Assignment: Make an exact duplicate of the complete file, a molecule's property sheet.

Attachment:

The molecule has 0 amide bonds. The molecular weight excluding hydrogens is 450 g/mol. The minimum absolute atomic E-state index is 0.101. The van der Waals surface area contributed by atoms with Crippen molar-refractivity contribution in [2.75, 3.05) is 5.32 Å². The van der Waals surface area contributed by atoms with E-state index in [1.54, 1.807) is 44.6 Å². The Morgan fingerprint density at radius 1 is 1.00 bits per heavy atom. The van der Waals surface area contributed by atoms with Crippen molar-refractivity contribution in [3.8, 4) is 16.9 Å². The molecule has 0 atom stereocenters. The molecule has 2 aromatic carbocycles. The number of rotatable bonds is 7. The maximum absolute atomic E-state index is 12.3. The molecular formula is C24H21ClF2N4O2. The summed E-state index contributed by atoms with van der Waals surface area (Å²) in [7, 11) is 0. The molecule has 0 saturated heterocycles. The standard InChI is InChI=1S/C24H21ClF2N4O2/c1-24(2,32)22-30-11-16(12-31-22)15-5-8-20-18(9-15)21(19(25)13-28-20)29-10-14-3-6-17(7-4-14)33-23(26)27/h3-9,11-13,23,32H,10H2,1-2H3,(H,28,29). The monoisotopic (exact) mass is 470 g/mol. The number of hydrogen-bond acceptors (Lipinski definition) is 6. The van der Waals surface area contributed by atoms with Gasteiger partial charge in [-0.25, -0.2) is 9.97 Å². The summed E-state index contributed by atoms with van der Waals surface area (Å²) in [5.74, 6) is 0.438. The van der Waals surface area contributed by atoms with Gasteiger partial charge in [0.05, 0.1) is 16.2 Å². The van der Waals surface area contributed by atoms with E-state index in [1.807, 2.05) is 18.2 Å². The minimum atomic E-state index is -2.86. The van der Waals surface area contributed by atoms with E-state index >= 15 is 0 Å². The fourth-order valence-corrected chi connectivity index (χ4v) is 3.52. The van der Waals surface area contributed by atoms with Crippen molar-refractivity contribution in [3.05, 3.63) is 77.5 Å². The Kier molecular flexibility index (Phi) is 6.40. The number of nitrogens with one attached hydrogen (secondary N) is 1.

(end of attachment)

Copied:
The molecule has 0 amide bonds. The molecular weight excluding hydrogens is 450 g/mol. The minimum absolute atomic E-state index is 0.101. The van der Waals surface area contributed by atoms with Crippen molar-refractivity contribution in [2.75, 3.05) is 5.32 Å². The van der Waals surface area contributed by atoms with E-state index in [1.54, 1.807) is 44.6 Å². The Morgan fingerprint density at radius 1 is 1.00 bits per heavy atom. The van der Waals surface area contributed by atoms with Crippen molar-refractivity contribution in [3.8, 4) is 16.9 Å². The molecule has 0 atom stereocenters. The molecule has 2 aromatic carbocycles. The number of rotatable bonds is 7. The maximum absolute atomic E-state index is 12.3. The molecular formula is C24H21ClF2N4O2. The summed E-state index contributed by atoms with van der Waals surface area (Å²) in [7, 11) is 0. The molecule has 0 saturated heterocycles. The standard InChI is InChI=1S/C24H21ClF2N4O2/c1-24(2,32)22-30-11-16(12-31-22)15-5-8-20-18(9-15)21(19(25)13-28-20)29-10-14-3-6-17(7-4-14)33-23(26)27/h3-9,11-13,23,32H,10H2,1-2H3,(H,28,29). The monoisotopic (exact) mass is 470 g/mol. The number of hydrogen-bond acceptors (Lipinski definition) is 6. The van der Waals surface area contributed by atoms with Gasteiger partial charge in [-0.25, -0.2) is 9.97 Å². The summed E-state index contributed by atoms with van der Waals surface area (Å²) in [5.74, 6) is 0.438. The van der Waals surface area contributed by atoms with Gasteiger partial charge in [0.05, 0.1) is 16.2 Å². The van der Waals surface area contributed by atoms with E-state index in [1.807, 2.05) is 18.2 Å². The minimum atomic E-state index is -2.86. The van der Waals surface area contributed by atoms with E-state index >= 15 is 0 Å². The fourth-order valence-corrected chi connectivity index (χ4v) is 3.52. The van der Waals surface area contributed by atoms with Crippen molar-refractivity contribution in [3.05, 3.63) is 77.5 Å². The Kier molecular flexibility index (Phi) is 6.40. The number of nitrogens with one attached hydrogen (secondary N) is 1.